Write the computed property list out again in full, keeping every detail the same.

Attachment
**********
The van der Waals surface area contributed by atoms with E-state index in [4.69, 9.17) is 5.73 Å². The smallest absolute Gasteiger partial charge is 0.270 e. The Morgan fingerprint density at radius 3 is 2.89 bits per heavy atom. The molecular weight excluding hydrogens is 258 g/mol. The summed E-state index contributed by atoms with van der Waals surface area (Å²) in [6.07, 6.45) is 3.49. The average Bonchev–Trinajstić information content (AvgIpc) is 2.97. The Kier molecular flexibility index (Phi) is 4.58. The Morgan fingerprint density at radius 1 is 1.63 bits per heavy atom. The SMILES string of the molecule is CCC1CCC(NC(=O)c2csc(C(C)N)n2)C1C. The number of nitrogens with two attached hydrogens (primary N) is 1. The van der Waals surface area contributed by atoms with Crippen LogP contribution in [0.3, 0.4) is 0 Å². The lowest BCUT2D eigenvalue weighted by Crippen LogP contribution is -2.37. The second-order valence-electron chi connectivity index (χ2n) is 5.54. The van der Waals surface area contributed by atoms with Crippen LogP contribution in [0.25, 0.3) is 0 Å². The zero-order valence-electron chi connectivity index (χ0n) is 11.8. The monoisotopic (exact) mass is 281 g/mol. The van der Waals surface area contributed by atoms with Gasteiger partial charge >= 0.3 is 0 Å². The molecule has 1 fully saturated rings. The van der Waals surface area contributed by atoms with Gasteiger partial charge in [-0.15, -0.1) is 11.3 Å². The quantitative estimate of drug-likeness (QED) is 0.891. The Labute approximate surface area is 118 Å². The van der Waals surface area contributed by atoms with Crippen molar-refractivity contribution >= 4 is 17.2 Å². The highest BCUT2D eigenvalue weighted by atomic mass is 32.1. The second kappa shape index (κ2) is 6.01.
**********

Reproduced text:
The van der Waals surface area contributed by atoms with E-state index in [4.69, 9.17) is 5.73 Å². The smallest absolute Gasteiger partial charge is 0.270 e. The Morgan fingerprint density at radius 3 is 2.89 bits per heavy atom. The molecular weight excluding hydrogens is 258 g/mol. The summed E-state index contributed by atoms with van der Waals surface area (Å²) in [6.07, 6.45) is 3.49. The average Bonchev–Trinajstić information content (AvgIpc) is 2.97. The Kier molecular flexibility index (Phi) is 4.58. The Morgan fingerprint density at radius 1 is 1.63 bits per heavy atom. The SMILES string of the molecule is CCC1CCC(NC(=O)c2csc(C(C)N)n2)C1C. The number of nitrogens with two attached hydrogens (primary N) is 1. The van der Waals surface area contributed by atoms with Crippen LogP contribution in [0.3, 0.4) is 0 Å². The lowest BCUT2D eigenvalue weighted by Crippen LogP contribution is -2.37. The second-order valence-electron chi connectivity index (χ2n) is 5.54. The van der Waals surface area contributed by atoms with Crippen LogP contribution in [0.25, 0.3) is 0 Å². The zero-order valence-electron chi connectivity index (χ0n) is 11.8. The monoisotopic (exact) mass is 281 g/mol. The van der Waals surface area contributed by atoms with Gasteiger partial charge >= 0.3 is 0 Å². The molecule has 1 fully saturated rings. The van der Waals surface area contributed by atoms with Gasteiger partial charge in [-0.15, -0.1) is 11.3 Å². The quantitative estimate of drug-likeness (QED) is 0.891. The Labute approximate surface area is 118 Å². The van der Waals surface area contributed by atoms with Crippen molar-refractivity contribution >= 4 is 17.2 Å². The highest BCUT2D eigenvalue weighted by atomic mass is 32.1. The second kappa shape index (κ2) is 6.01.